A quasi-experimental evaluation of partnerships for success's impact on community-level ethanol and prescription drug poisoning rates
Morgan-Lopez, A. A., Elek, E., Graham, P. W., Saavedra, L. M., Bradshaw, M., & Clarke, T. (2019). A quasi-experimental evaluation of partnerships for success's impact on community-level ethanol and prescription drug poisoning rates. Addictive Behaviors, 95, 220-225. https://doi.org/10.1016/j.addbeh.2019.04.006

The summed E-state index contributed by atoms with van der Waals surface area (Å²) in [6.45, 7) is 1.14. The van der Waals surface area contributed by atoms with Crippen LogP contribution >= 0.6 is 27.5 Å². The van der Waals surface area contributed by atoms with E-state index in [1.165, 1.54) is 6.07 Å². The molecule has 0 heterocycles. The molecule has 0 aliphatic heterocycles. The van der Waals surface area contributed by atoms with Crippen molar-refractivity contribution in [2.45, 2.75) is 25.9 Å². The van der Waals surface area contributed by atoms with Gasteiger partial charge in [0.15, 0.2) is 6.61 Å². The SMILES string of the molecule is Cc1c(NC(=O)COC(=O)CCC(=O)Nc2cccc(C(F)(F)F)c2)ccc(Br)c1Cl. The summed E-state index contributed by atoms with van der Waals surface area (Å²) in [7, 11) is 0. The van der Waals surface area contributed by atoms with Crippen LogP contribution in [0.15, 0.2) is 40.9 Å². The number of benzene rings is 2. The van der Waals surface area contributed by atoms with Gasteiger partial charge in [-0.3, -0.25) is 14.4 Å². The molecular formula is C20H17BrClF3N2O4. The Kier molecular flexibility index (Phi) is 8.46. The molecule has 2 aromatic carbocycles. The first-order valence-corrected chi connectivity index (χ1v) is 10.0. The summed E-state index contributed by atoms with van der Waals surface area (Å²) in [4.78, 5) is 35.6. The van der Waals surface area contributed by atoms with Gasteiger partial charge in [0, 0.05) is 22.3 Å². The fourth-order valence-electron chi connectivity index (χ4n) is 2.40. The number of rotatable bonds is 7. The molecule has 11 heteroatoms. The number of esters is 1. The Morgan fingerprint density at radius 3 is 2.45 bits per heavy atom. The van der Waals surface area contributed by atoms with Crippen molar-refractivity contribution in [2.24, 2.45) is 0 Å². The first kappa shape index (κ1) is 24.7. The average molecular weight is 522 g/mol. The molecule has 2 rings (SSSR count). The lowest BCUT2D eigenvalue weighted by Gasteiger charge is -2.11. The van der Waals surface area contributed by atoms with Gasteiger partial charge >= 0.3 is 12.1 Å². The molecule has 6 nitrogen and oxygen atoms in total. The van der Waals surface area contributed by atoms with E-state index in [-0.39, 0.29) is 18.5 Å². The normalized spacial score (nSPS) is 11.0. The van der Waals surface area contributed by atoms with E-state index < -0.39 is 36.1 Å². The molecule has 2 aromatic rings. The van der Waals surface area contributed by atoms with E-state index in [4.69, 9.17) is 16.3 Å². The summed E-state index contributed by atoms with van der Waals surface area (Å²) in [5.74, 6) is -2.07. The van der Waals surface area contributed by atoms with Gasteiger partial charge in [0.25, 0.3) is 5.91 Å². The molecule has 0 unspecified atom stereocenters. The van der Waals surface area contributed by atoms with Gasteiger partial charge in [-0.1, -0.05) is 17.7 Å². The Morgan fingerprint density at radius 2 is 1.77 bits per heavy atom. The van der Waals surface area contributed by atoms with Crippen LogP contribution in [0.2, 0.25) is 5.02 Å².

The emerging dual threats of underaged drinking (UAD) and prescription drug misuse (PDM) require sustained prevention efforts across multiple levels of interventions. In response to the continuing proliferation of UAD and PDM among youth and young adults, the Substance Abuse and Mental Health Services Administration (SAMHSA) developed the Partnerships for Success (PFS) program. Across five cohorts funded from 2012 to 2016, PFS created linkages between health care providers, treatment and prevention services providers, government agencies, and nonprofit organizations for the delivery of multiple sets of services (e.g., prevention education, community activities, screening) targeted toward UAD and PDM. This paper reports on the impact of the PFS program on reductions in ethanol and prescription drug poisoning exposures as reported from data in the National Poisoning Data System (NPDS). Across 35 States, communities targeted by PFS interventions were compared to non-targeted communities using a non-equivalent comparison groups design and propensity score weighting. Using propensity-weighted, multilevel latent growth modeling, steeper reductions in ethanol and prescription drug poisoning exposure call rates were observed in States which had a higher proportion of communities participating in PFS. Grantee-level longitudinal analogs to Cohen's d effect sizes ranged from -0.24 to -0.97, whereas PFS' effects on individual communities (net of Statewide effects) were negligible. The study serves as a unique exemplar of using the NPDS to extract community-level intervention effects that might otherwise be "hidden" within epidemiological data while underscoring the cumulative effects of PFS' community-level efforts in stemming the tide on underaged drinking and prescription drug misuse.